It should be noted there are countless articles of information about what not to do when in China but few take the time to understand the differences fully. Something like slapping somebody on the back for a job well done may not be a good thing, even though it was well intended. The communication between managers may be different and meetings may be longer and seem to have no objective all. Weekends are to be spent with the family right? Not necessarily.

Spouses may feel neglected as they may not be invited to dinners, golf on Saturday or nights out with clients on the town. Children may not see their father for extended periods until the transition has been completed and the company allows for the time off.  The expat may do more corporate networking than he is accustomed to back home. Company presentations may last for days or even a week. Depending on the industry, “face” can be quite a significant factor. For example, public feedback and criticism might best be given lightly as not to embarrass someone who has been with the company for a long time. Family, lifestyle issues, adjusting to the work, failure to fully comprehend the mission itself, performance, foreign recruiters and the like are just a sample of problems facing the placement of an ideal expat to China.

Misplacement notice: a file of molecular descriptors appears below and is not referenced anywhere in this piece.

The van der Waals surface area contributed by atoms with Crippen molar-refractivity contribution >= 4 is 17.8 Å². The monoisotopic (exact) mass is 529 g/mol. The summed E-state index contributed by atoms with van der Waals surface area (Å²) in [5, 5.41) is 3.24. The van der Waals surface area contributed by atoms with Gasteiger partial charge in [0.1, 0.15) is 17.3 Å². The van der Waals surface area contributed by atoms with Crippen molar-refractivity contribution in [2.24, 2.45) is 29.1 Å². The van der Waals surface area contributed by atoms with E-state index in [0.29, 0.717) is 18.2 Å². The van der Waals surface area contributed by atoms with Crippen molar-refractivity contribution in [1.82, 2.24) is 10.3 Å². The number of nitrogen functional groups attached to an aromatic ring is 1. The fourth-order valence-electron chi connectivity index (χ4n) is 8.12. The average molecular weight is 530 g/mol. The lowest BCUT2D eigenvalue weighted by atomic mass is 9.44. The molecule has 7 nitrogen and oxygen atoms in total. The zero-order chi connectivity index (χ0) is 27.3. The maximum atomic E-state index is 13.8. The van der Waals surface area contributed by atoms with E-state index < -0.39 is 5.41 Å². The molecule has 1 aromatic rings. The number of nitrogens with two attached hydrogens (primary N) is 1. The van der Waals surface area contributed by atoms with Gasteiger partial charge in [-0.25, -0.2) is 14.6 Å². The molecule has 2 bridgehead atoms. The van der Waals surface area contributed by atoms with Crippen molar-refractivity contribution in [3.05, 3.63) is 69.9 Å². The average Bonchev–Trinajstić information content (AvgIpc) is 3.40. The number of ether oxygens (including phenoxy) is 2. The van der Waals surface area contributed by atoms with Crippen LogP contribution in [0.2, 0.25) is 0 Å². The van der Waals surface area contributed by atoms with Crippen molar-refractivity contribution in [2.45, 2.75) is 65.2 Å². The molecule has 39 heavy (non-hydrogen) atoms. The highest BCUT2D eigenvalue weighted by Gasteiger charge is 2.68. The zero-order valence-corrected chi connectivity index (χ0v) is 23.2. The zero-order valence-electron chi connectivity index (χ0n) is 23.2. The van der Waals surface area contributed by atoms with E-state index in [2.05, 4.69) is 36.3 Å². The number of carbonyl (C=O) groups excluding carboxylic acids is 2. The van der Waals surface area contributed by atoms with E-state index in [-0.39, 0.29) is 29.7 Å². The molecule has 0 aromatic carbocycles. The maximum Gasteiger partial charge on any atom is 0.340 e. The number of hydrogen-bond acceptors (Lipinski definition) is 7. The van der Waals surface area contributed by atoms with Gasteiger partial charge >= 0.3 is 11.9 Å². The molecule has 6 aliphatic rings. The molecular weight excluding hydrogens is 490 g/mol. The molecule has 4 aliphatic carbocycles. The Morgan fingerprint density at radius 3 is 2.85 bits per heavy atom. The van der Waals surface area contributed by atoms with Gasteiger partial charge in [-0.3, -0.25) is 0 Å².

Age and not merit are most likely to be a driver of loyalty to one’s peers in the company. It is in the preparing for those cultural differences that may allow for lot less strife and smoother transition for both expat and family in the long run.

Many expat’s are afraid that if they stay too long, they may miss a chance for promotion and lack relevant experience to continue with where they left off prior to being placed on an overseas assignment and it is often found that fear of the unknown plays a significant role when confronted with success or failure of an expatriates life in China.

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